Cross-party pressure in the House of Lords on strengthening clinical commissioning group governance will be reflected in further amendments to the Health Bill.
Labour spearheaded a move to introduce tighter controls on clinical commissioning groups to prevent potential conflicts of interest.
And Liberal Democrat backbenchers joined the Opposition in demanding a register of interests to avoid any future problems arising when CCGs take charge of commissioning.
Nick Clegg backed further changes to the health reforms as he attempted to head off Liberal Democrat anger over the shake-up.
In a joint letter with senior party member Baroness Williams, the deputy prime minister endorsed amendments designed to limit competition in the health service.
Those key amendments are unlikely to be reached until later this week or early next week during the Health and Social Care Bill’s tortuous report stage in the Lords.
Labour spokesman Lord Hunt of Kings Heath said the government was proposing insufficient safeguards to prevent conflicts of interest among clinical commissioning groups, which would have a “huge amount of money” at their disposal to commission services.
“I would have thought that the public interest demands that the principles of good corporate governance should apply as much to these groups as any other public body.”
He said they would be handed billions of pounds, “a proportion of which they can spend on primary care services, sometimes to be provided in the surgeries of those GPs who are members of the clinical commissioning group, or perhaps provided by companies in which GPs within the group may have a financial interest”.
Lord Hunt warned that this posed an obvious conflict of interest and called for a register of interests and a ban on any member of a clinical commissioning group taking part in discussions with any business in which they had an interest.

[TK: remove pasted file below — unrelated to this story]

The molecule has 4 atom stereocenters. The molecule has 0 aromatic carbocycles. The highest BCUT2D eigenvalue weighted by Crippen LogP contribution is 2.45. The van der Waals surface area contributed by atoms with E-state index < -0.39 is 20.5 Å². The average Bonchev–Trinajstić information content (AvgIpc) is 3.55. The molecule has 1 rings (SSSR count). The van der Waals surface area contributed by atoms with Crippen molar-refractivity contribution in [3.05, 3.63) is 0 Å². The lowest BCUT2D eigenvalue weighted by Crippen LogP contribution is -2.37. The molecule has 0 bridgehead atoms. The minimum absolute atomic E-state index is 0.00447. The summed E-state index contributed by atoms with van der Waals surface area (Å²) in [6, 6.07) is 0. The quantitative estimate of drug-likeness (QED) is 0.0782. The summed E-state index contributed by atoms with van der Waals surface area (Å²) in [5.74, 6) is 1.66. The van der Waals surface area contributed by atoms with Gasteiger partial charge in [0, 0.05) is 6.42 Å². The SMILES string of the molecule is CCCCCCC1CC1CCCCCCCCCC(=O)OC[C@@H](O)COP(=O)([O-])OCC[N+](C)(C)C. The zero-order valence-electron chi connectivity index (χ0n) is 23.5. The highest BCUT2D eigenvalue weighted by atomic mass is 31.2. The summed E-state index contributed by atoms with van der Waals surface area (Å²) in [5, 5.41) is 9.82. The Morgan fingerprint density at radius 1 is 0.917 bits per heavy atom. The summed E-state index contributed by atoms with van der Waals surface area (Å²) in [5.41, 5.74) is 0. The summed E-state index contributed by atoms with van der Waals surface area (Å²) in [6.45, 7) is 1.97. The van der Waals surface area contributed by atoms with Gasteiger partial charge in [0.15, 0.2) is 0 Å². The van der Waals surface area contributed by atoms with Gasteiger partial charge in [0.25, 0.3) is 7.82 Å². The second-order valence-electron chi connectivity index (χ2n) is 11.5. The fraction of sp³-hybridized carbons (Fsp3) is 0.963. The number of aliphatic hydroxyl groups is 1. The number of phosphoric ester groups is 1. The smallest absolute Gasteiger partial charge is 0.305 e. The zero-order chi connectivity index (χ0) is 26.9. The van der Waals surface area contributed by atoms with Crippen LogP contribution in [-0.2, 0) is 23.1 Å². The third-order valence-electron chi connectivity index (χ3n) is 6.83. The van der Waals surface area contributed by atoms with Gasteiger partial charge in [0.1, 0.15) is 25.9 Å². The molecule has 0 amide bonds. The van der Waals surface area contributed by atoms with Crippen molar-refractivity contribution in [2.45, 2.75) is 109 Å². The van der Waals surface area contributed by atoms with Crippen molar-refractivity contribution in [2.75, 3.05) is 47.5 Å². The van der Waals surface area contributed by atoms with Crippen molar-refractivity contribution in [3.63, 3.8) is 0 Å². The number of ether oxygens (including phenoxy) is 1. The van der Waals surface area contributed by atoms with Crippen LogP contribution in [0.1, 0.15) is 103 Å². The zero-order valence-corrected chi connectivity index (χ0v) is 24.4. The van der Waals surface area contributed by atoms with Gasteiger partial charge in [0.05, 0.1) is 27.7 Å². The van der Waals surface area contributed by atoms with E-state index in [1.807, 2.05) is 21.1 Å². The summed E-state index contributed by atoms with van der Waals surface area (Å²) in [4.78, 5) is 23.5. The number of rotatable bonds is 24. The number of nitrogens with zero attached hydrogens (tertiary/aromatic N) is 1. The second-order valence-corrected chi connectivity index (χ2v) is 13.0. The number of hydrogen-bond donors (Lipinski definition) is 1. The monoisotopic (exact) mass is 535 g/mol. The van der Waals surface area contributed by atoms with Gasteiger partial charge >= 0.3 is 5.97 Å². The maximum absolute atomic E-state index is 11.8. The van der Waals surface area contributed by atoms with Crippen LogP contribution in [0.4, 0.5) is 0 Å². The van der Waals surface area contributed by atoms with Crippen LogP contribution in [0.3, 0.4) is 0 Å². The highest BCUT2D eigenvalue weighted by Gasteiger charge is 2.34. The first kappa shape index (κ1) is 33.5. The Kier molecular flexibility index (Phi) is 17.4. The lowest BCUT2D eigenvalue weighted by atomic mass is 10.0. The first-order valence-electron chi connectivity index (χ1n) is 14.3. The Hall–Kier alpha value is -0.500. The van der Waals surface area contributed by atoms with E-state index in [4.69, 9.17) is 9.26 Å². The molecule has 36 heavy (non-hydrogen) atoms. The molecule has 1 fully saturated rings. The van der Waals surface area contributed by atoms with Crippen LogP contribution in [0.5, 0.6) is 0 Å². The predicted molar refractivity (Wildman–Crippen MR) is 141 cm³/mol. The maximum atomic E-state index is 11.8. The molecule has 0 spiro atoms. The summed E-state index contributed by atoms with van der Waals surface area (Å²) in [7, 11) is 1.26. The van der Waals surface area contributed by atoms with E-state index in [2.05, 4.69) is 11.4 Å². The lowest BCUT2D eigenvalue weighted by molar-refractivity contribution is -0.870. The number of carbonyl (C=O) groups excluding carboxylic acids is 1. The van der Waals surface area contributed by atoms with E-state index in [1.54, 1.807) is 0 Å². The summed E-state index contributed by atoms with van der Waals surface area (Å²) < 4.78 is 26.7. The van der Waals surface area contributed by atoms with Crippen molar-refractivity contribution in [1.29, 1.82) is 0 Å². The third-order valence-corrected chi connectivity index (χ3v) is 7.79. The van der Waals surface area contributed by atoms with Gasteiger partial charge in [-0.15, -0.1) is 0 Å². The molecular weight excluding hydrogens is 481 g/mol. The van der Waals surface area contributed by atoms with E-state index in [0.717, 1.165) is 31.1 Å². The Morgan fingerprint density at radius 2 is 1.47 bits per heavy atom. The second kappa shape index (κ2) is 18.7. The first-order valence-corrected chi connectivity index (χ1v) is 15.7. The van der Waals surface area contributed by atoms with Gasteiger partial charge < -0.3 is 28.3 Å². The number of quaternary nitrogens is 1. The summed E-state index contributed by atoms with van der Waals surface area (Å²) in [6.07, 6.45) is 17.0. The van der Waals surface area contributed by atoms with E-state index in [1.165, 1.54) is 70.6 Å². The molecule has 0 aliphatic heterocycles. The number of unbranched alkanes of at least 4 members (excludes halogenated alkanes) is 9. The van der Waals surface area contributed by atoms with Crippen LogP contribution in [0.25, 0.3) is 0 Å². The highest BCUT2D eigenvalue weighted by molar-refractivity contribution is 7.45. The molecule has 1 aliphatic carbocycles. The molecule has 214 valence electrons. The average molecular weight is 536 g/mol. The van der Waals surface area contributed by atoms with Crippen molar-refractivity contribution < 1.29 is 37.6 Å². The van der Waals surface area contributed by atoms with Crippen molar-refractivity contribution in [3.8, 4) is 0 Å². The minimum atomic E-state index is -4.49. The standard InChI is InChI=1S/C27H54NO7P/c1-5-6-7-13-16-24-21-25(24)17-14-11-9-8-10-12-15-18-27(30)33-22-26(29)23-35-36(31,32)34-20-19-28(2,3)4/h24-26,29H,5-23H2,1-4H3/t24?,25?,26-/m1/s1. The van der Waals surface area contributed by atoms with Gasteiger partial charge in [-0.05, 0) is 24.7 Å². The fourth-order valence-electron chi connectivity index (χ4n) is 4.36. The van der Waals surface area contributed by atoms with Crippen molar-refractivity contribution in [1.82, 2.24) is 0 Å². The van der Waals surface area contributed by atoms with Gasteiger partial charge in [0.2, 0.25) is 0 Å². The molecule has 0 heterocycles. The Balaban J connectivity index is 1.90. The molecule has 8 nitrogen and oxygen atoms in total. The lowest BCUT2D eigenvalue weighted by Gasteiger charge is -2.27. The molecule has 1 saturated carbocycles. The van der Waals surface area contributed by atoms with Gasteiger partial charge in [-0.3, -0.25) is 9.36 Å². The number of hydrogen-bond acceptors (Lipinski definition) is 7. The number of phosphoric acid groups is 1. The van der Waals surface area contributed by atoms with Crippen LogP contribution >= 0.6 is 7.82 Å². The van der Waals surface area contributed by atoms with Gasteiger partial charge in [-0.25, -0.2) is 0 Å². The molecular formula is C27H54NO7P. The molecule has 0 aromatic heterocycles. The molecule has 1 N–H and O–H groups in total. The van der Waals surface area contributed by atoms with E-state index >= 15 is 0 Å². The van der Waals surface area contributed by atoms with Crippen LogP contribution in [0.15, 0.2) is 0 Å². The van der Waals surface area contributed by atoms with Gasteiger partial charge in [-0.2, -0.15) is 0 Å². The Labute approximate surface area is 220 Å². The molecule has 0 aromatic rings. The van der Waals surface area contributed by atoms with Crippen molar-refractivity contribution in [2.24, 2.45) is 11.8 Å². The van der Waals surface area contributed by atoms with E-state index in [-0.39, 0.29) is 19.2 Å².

“It is the weakest corporate governance of any public body in this country,” he said. “This is going to explode in the government’s face unless they strengthen the corporate governance around clinical commissioning groups.”
Lord Hunt said “robust safeguards” were needed to prevent clinical commissioning groups “heading for trouble” over decisions which could be to the financial advantage of GPs who were members of them.
His party’s amendment also called for sanctions to be imposed on any group member found to have acted in breach of a code of conduct or in breach of the rules on financial interests.
Liberal Democrat Baroness Barker said potential conflicts of interest were extremely difficult to legislate for.
But she insisted it was extremely important that the commissioning groups should “uphold the highest standards” and said a register of interests would help achieve “transparency and accountability”.
Health minister Earl Howe agreed to accept amendments on registers of interest put forward by Lady Barker, but he rejected Lord Hunt’s proposed sanctions regime.
“The government have acknowledged the concerns on these issues around conflict of interest,” he said. “We have listened to these concerns and we are willing to amend the bill accordingly.”
He said there were already “inherent safeguards” in the legislation and said he wanted to allow “best practice” to evolve in clinical commissioning groups rather than set it down in the bill.
Lord Hunt pressed his amendment to a division, but was defeated by 259 votes to 186.